Here is an example where there is enough mushrooms for everyone.  When I went to the Cape I was staying in Dennis Port, where there is a large community of Russians.  They gather "Red" (Scaber Stalk) mushrooms in the fall.  It was June at that time.  I told them that I heard from another Russian that "Red" mushrooms can be found on the Cape from about April on. Vlad volunteered to take me and Sasha and see if this is true.  He took us to several places where he gathers "Reds".  We got a bucket full that day.  I am sure that Vlad did not show his prime spots.  Since he showed me some of his foraging spots I figured I would press my luck and ask him where he found King Bolete.  I go by the old theory that it does not hurt to ask, even though it is considered poor mushrooming etiquette. He, suddenly, developed poor memory and changed the subject.

  In general I try to find close by locations.  That way I can check them more often during the year, and have a better chance of being at the right spot at the right time.  I will travel longer distances to get Morel, Kings and Matsutake.  I suppose when I find these mushrooms at nearer spots those that are further away will be abandoned.  So here are the ways I go about finding a good mushroom spots.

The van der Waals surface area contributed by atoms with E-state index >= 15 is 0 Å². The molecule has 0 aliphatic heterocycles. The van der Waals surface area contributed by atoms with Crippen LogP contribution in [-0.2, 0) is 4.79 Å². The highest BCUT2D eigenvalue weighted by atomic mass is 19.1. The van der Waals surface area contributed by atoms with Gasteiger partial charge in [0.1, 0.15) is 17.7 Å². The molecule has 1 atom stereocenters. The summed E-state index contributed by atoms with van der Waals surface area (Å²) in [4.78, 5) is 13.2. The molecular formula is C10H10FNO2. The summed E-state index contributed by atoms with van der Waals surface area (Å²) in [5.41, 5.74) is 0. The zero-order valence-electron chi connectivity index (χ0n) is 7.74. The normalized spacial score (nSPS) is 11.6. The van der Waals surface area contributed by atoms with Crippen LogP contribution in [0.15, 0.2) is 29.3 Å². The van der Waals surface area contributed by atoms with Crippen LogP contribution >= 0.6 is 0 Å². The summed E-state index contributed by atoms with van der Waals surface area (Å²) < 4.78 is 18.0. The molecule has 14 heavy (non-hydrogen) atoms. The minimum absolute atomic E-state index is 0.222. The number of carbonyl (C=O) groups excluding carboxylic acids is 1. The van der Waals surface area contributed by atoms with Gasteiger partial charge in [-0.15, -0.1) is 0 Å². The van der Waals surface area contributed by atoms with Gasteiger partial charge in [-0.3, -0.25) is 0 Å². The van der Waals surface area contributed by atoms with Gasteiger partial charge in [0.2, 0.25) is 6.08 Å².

Method 1.
Join a mushroom club and go out on forays.
  I joined Boston Mycological Club.  This exposed me to about 10 different places where mushrooms can be found plus you have experts along who can help you identify or verify your finds.  I still use about 3 of those places that we visited that first year of my membership.  I was hoping to find someone I could become friends with and maybe even find a mushrooming buddy.  Here I was disappointed.  I found that most people preferred to hunt alone or they came with someone else.  I tried attaching myself to another person or a group but I did not feel that they welcomed my company.  Maybe it is my great personality??
    These BMC foray locations are chosen at the beginning of the season.  They are chosen by members of BMC that "sponsor" the foray.  It is not surprising, therefore, that little of the choice edible mushrooms are found at these forays.  These "sponsors" will not choose their prime mushrooming location, of course.  Many times the foray falls on a day where it has not rained in a while or there is a downpour and hardly anyone shows up.  I also observed that many experienced people will not display choice edible mushrooms that they find.  They hide those. Usually it is up to the beginner to find the edibles even when they do not know what they are doing.  Again there are exceptions.